The wealth curve

To answer the question, we focused on the wealth distribution. Congressional salaries are public information, but they form a very incomplete picture of the finances of the wealthy. So, how does Congressional wealth compare to the peoples’? Let’s go to the charts. 

This is one of those good charts that instantly answers the question. Does the Congress curve lie to the right of the people’s curve?

Yup = Congress is rich, really rich. Swimming-in-a-big-pool-filled-with-$100-bills rich.

…And we used the lowest possible estimate for wealth (see below).

The 25th percentile in Congress is very close to the median for the rest of us. The Congressional median lies at about the 80th percentile for the people. Half of the folks in Congress have a greater wealth than 80 percent of the people they “represent.” Since we used the minimum estimated wealth for the lawmakers, the actual curve lies further to the right and the real comparative values are more extreme than these. About now, you should be yelling “No taxation without representation!” at your screen.

Too complicated for you? Let’s simplify! Here’s the 25th, median, and 75th percentiles for wealth, comparing Congress and the American People. We’ve even removed the logarithmic smoothing on the y axis and just given you good ol’ fashioned dollars.

Rarely has it been so obvious how governed we are by the wealthy (and pretty much only them). And you expect them to look out for body politic as a whole?

It’s good to be the Legislature.

Maybe they know what they’re doing?

OK, they’re rich, but that doesn’t necessarily mean the don’t know how taxes impact the economy and individual people’s lives. They could be experts on tax policy, right?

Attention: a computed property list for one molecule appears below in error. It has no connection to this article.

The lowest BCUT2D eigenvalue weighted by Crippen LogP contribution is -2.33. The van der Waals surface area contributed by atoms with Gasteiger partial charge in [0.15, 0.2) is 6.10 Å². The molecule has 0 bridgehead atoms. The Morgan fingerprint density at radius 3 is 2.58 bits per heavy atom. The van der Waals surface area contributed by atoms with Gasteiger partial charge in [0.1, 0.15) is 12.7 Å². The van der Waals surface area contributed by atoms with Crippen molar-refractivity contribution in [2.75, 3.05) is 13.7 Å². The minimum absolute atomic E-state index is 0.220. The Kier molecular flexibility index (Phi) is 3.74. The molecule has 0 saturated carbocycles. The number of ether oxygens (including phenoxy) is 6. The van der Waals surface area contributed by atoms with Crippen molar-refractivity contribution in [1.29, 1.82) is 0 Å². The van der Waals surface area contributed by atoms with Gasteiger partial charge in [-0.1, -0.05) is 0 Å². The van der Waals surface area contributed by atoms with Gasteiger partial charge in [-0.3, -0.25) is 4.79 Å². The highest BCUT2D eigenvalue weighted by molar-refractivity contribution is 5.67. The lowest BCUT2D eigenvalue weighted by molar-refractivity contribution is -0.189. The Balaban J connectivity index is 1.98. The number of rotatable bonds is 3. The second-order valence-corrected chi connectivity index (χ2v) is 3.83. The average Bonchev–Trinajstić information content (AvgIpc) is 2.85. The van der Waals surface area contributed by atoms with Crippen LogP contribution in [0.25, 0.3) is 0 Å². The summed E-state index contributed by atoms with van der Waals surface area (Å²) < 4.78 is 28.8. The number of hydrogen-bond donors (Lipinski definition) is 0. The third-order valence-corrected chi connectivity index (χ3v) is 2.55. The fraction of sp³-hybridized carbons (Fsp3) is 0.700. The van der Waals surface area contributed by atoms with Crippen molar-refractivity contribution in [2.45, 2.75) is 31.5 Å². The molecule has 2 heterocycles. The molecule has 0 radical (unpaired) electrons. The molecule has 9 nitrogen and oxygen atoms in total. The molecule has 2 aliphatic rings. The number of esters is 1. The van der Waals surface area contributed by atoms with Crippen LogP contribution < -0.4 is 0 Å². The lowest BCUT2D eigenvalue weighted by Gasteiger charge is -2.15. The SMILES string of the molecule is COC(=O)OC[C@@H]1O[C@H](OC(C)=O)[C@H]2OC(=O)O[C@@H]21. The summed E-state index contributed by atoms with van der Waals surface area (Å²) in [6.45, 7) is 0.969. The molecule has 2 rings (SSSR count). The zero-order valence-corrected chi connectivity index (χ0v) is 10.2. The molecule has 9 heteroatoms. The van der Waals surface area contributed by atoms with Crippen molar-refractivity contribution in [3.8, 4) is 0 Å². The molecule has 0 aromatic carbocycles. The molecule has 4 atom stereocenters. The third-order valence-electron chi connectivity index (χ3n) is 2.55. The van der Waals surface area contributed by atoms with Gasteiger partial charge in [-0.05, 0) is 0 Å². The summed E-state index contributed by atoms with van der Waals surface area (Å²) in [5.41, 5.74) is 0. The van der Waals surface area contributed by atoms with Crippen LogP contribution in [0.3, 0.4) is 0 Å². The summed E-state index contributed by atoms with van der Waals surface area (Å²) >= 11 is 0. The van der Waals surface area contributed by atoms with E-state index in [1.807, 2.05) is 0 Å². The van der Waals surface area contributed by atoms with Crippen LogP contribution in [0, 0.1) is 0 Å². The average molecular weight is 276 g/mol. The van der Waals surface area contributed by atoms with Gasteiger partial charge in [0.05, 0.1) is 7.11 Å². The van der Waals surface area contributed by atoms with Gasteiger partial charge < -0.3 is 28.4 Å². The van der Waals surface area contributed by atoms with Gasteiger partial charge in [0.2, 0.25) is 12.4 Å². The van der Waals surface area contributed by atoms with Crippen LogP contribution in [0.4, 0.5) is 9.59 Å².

Well, we can make short work of this argument by looking for some economists in Congress. What’s an economist?3  Somebody who spent significant time as a practitioner before moving on to politics (playing one on TV doesn’t count, nor does writing Ayn Rand fan-fic and developing a wonkish political persona, sorry Ben Stein and Paul Ryan). So here’s the list:

  1. Dave Brat (R) VA 7th

While Dave Brat does sit on the Budget Committee, he is not a member of the House Ways and Means Committee or leadership. So he’s not exactly in a position to have significant influence on tax policy.


The exciting world of the congressional financial disclosure report

So now that we’re done with “they’re experts,” (all one of him) let’s move on to “they’re subject to taxes too, so they’ll understand how it affects the people.”

For this, we examined Congressional financial disclosure data (House, Senate) in order to see how the personal finances of Congress reflect that of most Americans. In particular, we’re interested their personal wealth and the sources of their money (earned vs. investment). Most Americans earn a salary, and most of that goes to paying the bills. Only a fraction of it ends up in the bank. Are the members of Congress people who earn money for a living or do they simply receive it?

Along the way, some observations about the effectiveness of the current financial disclosure forms cropped up. Spoiler alert: they’re not tax forms and (thus) a wee bit vague.4

The main reason that financial disclosure statements aren’t that revealing on an individual level is that all assets are given a wide range of potential values. Why does this matter? Well, it makes it hard to understand what an individual is really worth. Case in point: Nancy Pelosi

So we took the low estimate, just to be safe.

Nancy Pelosi has been in Congress since 1987. This means we know her public salary over three decades. We also have her financial disclosure reports. Due to the nature of the financial disclosure form, her total wealth (2015 numbers) is somewhere between $9.4M and $191.9M.

Um….what? Not that either one of those numbers is chicken-feed, but wow, what a huge range of possibilities. Is it even feasible to accumulate that kind of money on a Congressional salary? We decided to find out.